• Being still: If you start to feel overwhelmed by an uncomfortable emotion a self-compassionate response might be to stop and find stillness. You can focus on your breath. Ground into your body and notice the sensation of your feet on the ground, or the air around your hands.
  • Visualising yourself as a child: See yourself as a young child. Ask your inner child what they would like most right now. Maybe it’s a hug. Maybe it’s words of encouragement, Maybe it’s a safe place to cry. Hold your inner child with all the love and kindness you know you deserve.
  • Practice mindfulness meditation: This can be in the form of a guided visualisation or even in mindful movement like yoga or tai chi. Feel free to experiment and find a mindfulness practice that works for you.
  • Journaling: Take time out to write about your feelings. Journaling can be a safe place where you can uncover and acknowledge your feelings. You can also use your journal to check in with your body, asking it what it would like right now – which is a powerful way to build your mind-body connection.
  • Do something nice for yourself: Behavioural acts of self-care can go a long way to cultivating more self-compassion. Perhaps you can make yourself a cup of tea – you can be mindful as you wait for the water to boil and notice the scent of your tea as it brews. Other nice things you can do include painting your nails, going for a walk in nature, or playing with your dog, listening to soothing music, getting a massage or taking time to journal. You could even create a relaxing, at home spa to help unwind. You get to choose what feels good for you.

How can you boost your self-compassion?

Working on self-compassion can be an empowering way to build more inner connection, peace and self-love. Download our worksheet to get started on your self-compassion tasks.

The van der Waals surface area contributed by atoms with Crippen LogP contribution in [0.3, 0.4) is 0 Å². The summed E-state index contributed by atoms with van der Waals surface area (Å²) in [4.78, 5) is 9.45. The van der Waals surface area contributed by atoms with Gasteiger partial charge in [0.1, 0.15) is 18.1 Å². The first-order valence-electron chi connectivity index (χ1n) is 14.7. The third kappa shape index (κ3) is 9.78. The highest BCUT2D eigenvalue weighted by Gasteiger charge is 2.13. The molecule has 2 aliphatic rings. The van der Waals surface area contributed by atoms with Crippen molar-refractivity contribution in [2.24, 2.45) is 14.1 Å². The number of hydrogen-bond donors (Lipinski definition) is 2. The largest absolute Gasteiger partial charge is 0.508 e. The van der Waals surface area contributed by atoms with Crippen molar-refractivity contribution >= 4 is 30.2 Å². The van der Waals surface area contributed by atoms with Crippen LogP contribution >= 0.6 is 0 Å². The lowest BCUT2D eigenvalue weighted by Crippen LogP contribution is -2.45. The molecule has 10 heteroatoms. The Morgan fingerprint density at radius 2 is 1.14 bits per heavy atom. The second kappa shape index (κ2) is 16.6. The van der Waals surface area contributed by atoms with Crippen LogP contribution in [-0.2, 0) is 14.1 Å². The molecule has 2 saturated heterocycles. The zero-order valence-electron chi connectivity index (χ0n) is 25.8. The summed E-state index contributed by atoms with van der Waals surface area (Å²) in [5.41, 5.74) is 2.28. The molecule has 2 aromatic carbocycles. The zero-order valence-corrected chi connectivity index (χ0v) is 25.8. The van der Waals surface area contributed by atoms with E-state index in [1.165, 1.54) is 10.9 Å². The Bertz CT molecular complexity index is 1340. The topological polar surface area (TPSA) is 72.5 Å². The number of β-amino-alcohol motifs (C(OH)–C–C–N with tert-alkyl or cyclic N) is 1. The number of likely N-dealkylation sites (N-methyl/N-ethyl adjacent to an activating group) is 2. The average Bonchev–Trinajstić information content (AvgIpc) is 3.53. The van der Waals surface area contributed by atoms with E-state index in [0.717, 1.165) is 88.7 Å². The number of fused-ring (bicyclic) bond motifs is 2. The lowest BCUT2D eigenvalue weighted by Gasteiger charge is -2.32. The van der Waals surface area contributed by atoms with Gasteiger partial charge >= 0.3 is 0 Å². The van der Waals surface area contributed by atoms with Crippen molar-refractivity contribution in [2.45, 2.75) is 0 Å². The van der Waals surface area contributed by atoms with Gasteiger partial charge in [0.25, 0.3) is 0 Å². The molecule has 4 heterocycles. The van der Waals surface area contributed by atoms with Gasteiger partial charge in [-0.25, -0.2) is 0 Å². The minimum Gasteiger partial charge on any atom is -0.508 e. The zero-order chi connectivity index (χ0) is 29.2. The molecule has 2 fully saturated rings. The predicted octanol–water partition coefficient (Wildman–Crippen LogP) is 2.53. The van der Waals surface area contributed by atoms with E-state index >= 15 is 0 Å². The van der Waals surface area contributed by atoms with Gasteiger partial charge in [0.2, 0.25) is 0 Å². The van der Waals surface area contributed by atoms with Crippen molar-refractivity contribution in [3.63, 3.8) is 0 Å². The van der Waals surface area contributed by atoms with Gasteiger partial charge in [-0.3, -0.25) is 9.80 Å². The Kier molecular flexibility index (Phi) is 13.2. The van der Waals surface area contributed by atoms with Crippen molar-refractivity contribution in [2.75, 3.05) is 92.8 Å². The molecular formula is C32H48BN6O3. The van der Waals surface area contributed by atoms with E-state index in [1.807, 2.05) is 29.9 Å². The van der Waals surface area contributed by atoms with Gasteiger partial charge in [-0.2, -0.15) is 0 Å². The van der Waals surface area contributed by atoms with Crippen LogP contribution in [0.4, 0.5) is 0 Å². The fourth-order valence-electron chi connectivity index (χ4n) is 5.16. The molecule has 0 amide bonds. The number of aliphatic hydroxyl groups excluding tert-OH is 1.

Do you want to learn more about self-compassion?

There are many excellent resources about self-compassion, including websites and books. Some to help you get started include:

Self-Compassion: The Proven Power of Being Kind to Yourself by Kristin Neff

The Mindful Path to Self-Compassion by Christopher Germer

Radical Acceptance by Tara Brach

Self-Compassion website by Kristen Neff

Help is available

Recovery from an eating disorder isn’t easy, in fact, it may be one of the hardest things you do in your life. However, it is possible. Don’t give up and remember you can always try again next time. It’s about practice and persistence.

Getting information and ideas from these blog posts is an awesome step in the right direction. And as we’ve already mentioned, if you would like to chat further about anything you’ve read, or would like to work through the content or worksheets, you can always contact our Helpline. We can give you guidance on this blog series, general information, referrals and counselling support while you work through the questionsButterfly Foundation’s National Helpline can give you free information, referrals and brief counselling. We’re open from 8am – midnight AEST, seven days a week, and you can chat via phone, webchat or email.

A final thought

If you think you might have an eating disorder, it’s important to talk to your doctor, as there are many physical complications that can occur from having an eating disorder. Get in touch with our team and we can connect you with a professional who has experience in eating disorders.

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Previous blogs in this series

Stop binging and start building a healthy relationship with your food {blog 1 of 5}

Why people binge and how they can stop {blog 2 of 5}

Not sure if you really want to recover from your eating disorder? That’s totally normal. {blog 3 of 5}

Practical tools to help you in your recovery {blog 4 of 5}

Do you want to learn more?

The caring team at the Butterfly Foundation are here to help answer questions. Call our friendly National Helpline team on 1800 33 4673, or connect with via webchat or email.

If you need urgent assistance or support, please ring Lifeline on 13 11 14. 

Related tags: Bulimia & Binge Eating Disorder Self-Help Series Self Kindness Self-compassion and eating disorder Self-compassion exercises What does self-kindness look and feel like?